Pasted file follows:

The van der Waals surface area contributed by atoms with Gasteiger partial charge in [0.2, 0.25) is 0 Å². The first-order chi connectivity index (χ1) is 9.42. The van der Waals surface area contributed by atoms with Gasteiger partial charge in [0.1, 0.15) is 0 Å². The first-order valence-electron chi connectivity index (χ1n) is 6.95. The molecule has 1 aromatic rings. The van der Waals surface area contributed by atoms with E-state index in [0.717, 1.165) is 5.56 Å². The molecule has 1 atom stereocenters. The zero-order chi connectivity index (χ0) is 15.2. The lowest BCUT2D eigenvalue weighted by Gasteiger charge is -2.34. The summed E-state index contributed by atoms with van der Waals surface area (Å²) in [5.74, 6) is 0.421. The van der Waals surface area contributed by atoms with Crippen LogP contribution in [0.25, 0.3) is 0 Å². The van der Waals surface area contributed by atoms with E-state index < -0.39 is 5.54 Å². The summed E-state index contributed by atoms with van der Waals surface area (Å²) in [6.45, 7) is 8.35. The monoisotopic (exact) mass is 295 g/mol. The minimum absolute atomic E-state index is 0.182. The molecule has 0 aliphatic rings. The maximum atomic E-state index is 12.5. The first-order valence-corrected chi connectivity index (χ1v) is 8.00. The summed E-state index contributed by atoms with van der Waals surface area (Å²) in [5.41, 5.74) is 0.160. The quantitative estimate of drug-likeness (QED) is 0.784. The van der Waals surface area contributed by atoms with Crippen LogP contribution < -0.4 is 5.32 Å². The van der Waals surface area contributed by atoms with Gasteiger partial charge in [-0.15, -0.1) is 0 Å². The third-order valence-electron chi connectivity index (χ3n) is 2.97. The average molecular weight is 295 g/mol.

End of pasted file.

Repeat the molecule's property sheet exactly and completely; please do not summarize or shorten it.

The van der Waals surface area contributed by atoms with Gasteiger partial charge in [0.2, 0.25) is 0 Å². The first-order chi connectivity index (χ1) is 9.42. The van der Waals surface area contributed by atoms with Gasteiger partial charge in [0.1, 0.15) is 0 Å². The first-order valence-electron chi connectivity index (χ1n) is 6.95. The molecule has 1 aromatic rings. The van der Waals surface area contributed by atoms with E-state index in [0.717, 1.165) is 5.56 Å². The molecule has 1 atom stereocenters. The zero-order chi connectivity index (χ0) is 15.2. The lowest BCUT2D eigenvalue weighted by Gasteiger charge is -2.34. The summed E-state index contributed by atoms with van der Waals surface area (Å²) in [5.74, 6) is 0.421. The van der Waals surface area contributed by atoms with Crippen LogP contribution in [0.25, 0.3) is 0 Å². The van der Waals surface area contributed by atoms with E-state index < -0.39 is 5.54 Å². The summed E-state index contributed by atoms with van der Waals surface area (Å²) in [6.45, 7) is 8.35. The monoisotopic (exact) mass is 295 g/mol. The minimum absolute atomic E-state index is 0.182. The molecule has 0 aliphatic rings. The maximum atomic E-state index is 12.5. The first-order valence-corrected chi connectivity index (χ1v) is 8.00. The summed E-state index contributed by atoms with van der Waals surface area (Å²) in [5.41, 5.74) is 0.160. The quantitative estimate of drug-likeness (QED) is 0.784. The van der Waals surface area contributed by atoms with Crippen LogP contribution < -0.4 is 5.32 Å². The van der Waals surface area contributed by atoms with Gasteiger partial charge in [-0.15, -0.1) is 0 Å². The third-order valence-electron chi connectivity index (χ3n) is 2.97. The average molecular weight is 295 g/mol.